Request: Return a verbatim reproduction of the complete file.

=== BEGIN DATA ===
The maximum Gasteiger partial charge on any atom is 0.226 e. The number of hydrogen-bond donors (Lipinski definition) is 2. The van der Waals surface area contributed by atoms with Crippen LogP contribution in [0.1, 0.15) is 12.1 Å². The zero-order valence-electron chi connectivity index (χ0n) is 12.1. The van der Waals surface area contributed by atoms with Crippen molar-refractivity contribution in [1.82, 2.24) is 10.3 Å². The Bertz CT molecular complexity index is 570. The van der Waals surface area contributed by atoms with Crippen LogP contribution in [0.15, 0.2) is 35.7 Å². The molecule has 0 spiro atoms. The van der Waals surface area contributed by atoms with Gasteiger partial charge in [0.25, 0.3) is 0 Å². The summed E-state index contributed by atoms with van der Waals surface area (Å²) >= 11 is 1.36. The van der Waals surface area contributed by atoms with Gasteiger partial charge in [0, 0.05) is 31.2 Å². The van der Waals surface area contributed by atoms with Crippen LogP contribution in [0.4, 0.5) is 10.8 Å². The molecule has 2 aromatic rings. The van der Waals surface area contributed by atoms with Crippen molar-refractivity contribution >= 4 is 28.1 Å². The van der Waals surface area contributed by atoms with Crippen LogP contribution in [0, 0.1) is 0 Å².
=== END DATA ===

The maximum Gasteiger partial charge on any atom is 0.226 e. The number of hydrogen-bond donors (Lipinski definition) is 2. The van der Waals surface area contributed by atoms with Crippen LogP contribution in [0.1, 0.15) is 12.1 Å². The zero-order valence-electron chi connectivity index (χ0n) is 12.1. The van der Waals surface area contributed by atoms with Crippen molar-refractivity contribution in [1.82, 2.24) is 10.3 Å². The Bertz CT molecular complexity index is 570. The van der Waals surface area contributed by atoms with Crippen LogP contribution in [0.15, 0.2) is 35.7 Å². The molecule has 0 spiro atoms. The van der Waals surface area contributed by atoms with Gasteiger partial charge in [0.25, 0.3) is 0 Å². The summed E-state index contributed by atoms with van der Waals surface area (Å²) >= 11 is 1.36. The van der Waals surface area contributed by atoms with Gasteiger partial charge in [0, 0.05) is 31.2 Å². The van der Waals surface area contributed by atoms with Crippen LogP contribution in [0.4, 0.5) is 10.8 Å². The molecule has 2 aromatic rings. The van der Waals surface area contributed by atoms with Crippen molar-refractivity contribution >= 4 is 28.1 Å². The van der Waals surface area contributed by atoms with Crippen LogP contribution in [0, 0.1) is 0 Å².